The court issued an injunction because of a request by the Coalition for a Democratic Workplace (CDW), NRCA and other plaintiffs in a lawsuit challenging the regulation on the grounds NLRB does not have authority under law to issue the regulation. In March, the court ruled NLRB has authority to issue the regulation but invalidated most of its enforcement mechanisms. This mixed ruling has been appealed by CDW, other plaintiffs and NLRB.
The court issued its injunction in recognition of the pending appeals of its March decision, as well as in response to another decision in the U.S. District Court of South Carolina made April 13. In that case, brought by the U.S. and South Carolina Chambers of Commerce, the court ruled NLRB does not have authority under federal law to issue the regulation. NLRB may appeal the decision.
The appeal of the court ruling on the CDW/NRCA lawsuit is not expected to be ruled on until at least October, and enforcement of the regulation is on hold until that time. Depending on the outcome of this litigation, the regulation could be invalidated completely.
An announcement by NLRB acknowledging the injunction is available at www.nlrb.gov/news/nlrb-chairman-mark-gaston-pearce-recent-decisions-regarding-employee-rights-posting.
Center releases paper regarding LEED® credit
The Center for Environmental Innovation in Roofing actively has been involved in the public comment period for LEED 2012, which is the next version of the LEED Green Building Rating System.
Although the center has commented on numerous credits within the various public drafts of LEED 2012, one new credit, "Avoidance of Chemicals of Concern," poses unusual challenges for the center's members, roofing industry, building designers and building owners. The center has released a paper, "LEED 2012 and Avoidance of Chemicals of Concern," discussing its issues with the credit. Some concerns mentioned in the paper include market disruption, undermining of fundamental sustainability goals, suitability of proposed chemical lists, lack of consensus regarding hazard-based assessment and product exclusion, and involuntary consequences of a "voluntary" guideline.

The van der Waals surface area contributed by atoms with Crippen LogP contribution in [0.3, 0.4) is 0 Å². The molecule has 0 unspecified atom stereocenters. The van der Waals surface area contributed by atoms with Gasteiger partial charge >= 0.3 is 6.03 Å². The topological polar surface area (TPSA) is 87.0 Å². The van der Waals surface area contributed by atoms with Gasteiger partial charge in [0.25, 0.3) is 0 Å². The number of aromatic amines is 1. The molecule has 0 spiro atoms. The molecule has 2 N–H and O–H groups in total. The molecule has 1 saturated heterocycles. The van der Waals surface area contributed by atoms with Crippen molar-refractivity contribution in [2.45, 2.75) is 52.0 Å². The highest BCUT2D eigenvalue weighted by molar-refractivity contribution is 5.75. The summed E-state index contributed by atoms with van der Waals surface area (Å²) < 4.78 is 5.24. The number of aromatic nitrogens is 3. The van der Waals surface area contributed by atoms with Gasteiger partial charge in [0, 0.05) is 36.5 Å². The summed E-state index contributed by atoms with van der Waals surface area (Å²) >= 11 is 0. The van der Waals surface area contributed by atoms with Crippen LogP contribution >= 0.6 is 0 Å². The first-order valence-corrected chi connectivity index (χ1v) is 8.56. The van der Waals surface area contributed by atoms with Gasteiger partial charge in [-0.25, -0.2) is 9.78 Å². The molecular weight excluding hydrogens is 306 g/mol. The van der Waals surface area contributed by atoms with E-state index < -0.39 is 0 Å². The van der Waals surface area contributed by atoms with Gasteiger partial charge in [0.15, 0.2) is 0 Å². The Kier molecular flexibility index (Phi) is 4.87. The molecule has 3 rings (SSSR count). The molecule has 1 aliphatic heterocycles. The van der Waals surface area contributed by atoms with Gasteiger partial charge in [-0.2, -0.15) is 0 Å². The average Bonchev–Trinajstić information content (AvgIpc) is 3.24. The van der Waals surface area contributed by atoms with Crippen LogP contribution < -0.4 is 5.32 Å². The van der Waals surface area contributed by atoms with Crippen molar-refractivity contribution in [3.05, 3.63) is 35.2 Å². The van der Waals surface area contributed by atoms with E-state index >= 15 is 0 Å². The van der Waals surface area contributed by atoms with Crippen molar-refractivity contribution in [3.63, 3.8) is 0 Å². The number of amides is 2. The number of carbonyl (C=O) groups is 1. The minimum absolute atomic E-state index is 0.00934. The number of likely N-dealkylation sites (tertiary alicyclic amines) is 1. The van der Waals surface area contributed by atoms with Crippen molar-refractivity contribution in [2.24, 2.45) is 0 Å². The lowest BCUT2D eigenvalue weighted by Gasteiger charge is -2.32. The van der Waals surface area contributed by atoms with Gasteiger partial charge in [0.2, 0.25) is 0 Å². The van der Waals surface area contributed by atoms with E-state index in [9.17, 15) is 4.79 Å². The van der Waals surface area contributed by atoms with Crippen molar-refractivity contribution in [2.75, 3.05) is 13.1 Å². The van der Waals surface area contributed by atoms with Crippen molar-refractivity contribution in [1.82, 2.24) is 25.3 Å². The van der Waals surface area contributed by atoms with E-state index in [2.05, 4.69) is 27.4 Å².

The center's paper describing the LEED 2012 credit and explaining the roofing industry's concerns is available at www.nrca.net/rp/news/0512_leed_position_paper.pdf.
Officials discuss standards and regulations
Obama administration officials met May 1 at the U.S. Chamber of Commerce to address how consensus standards developed by private entities should be incorporated by reference into government regulations and how to ensure the government has adequate input on the standards before they are incorporated. The panel was convened jointly by the U.S. Chamber of Commerce and Administrative Conference of the United States (ACUS), an independent U.S. government agency that makes recommendations on how the federal government issues regulations and carries out its various functions.
The high prices of consensus standards have raised concern among the regulated community, some claiming they cannot afford to purchase copies of the rules that govern them.
According to some, the pay model makes it difficult to submit comments to the government during the rulemaking phase and to know what the law is once a rule referencing a for-pay standard has been finalized.
Separately, on May 9, the Small Business Administration held a roundtable meeting with small-business owners to discuss how incorporation by reference of consensus standards will affect their companies. The American Bar Association's administrative law section and National Academies of Sciences also are developing their own recommendations.